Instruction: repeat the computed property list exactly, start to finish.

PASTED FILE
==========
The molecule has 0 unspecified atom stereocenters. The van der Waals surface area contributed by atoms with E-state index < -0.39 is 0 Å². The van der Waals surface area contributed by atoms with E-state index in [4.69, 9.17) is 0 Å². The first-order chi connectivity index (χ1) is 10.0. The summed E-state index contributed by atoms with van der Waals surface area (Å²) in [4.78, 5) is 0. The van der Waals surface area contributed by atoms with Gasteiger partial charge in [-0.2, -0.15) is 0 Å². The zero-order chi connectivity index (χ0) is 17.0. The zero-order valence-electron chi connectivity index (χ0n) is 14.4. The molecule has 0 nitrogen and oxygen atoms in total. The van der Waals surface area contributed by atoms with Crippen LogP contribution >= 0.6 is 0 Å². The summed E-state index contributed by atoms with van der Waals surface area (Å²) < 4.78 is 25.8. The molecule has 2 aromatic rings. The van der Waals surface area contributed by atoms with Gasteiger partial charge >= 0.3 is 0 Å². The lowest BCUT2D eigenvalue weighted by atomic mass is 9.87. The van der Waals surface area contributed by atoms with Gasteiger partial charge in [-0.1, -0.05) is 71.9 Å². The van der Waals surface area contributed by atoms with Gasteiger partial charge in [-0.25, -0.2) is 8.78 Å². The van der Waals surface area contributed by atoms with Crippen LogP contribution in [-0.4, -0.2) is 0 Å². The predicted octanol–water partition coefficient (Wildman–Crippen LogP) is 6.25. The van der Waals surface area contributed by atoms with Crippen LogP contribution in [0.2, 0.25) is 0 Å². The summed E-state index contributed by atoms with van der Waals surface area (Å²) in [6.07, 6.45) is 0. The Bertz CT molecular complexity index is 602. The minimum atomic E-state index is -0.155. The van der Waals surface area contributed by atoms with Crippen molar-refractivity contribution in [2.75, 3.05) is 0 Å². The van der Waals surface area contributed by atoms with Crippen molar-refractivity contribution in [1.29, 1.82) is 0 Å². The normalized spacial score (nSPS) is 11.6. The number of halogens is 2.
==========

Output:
The molecule has 0 unspecified atom stereocenters. The van der Waals surface area contributed by atoms with E-state index < -0.39 is 0 Å². The van der Waals surface area contributed by atoms with E-state index in [4.69, 9.17) is 0 Å². The first-order chi connectivity index (χ1) is 10.0. The summed E-state index contributed by atoms with van der Waals surface area (Å²) in [4.78, 5) is 0. The van der Waals surface area contributed by atoms with Gasteiger partial charge in [-0.2, -0.15) is 0 Å². The zero-order chi connectivity index (χ0) is 17.0. The zero-order valence-electron chi connectivity index (χ0n) is 14.4. The molecule has 0 nitrogen and oxygen atoms in total. The van der Waals surface area contributed by atoms with Crippen LogP contribution >= 0.6 is 0 Å². The summed E-state index contributed by atoms with van der Waals surface area (Å²) < 4.78 is 25.8. The molecule has 2 aromatic rings. The van der Waals surface area contributed by atoms with Gasteiger partial charge >= 0.3 is 0 Å². The lowest BCUT2D eigenvalue weighted by atomic mass is 9.87. The van der Waals surface area contributed by atoms with Gasteiger partial charge in [-0.1, -0.05) is 71.9 Å². The van der Waals surface area contributed by atoms with Gasteiger partial charge in [-0.25, -0.2) is 8.78 Å². The van der Waals surface area contributed by atoms with Crippen LogP contribution in [-0.4, -0.2) is 0 Å². The predicted octanol–water partition coefficient (Wildman–Crippen LogP) is 6.25. The van der Waals surface area contributed by atoms with Crippen LogP contribution in [0.2, 0.25) is 0 Å². The summed E-state index contributed by atoms with van der Waals surface area (Å²) in [6.07, 6.45) is 0. The Bertz CT molecular complexity index is 602. The minimum atomic E-state index is -0.155. The van der Waals surface area contributed by atoms with Crippen molar-refractivity contribution in [2.75, 3.05) is 0 Å². The van der Waals surface area contributed by atoms with Crippen molar-refractivity contribution in [1.29, 1.82) is 0 Å². The normalized spacial score (nSPS) is 11.6. The number of halogens is 2.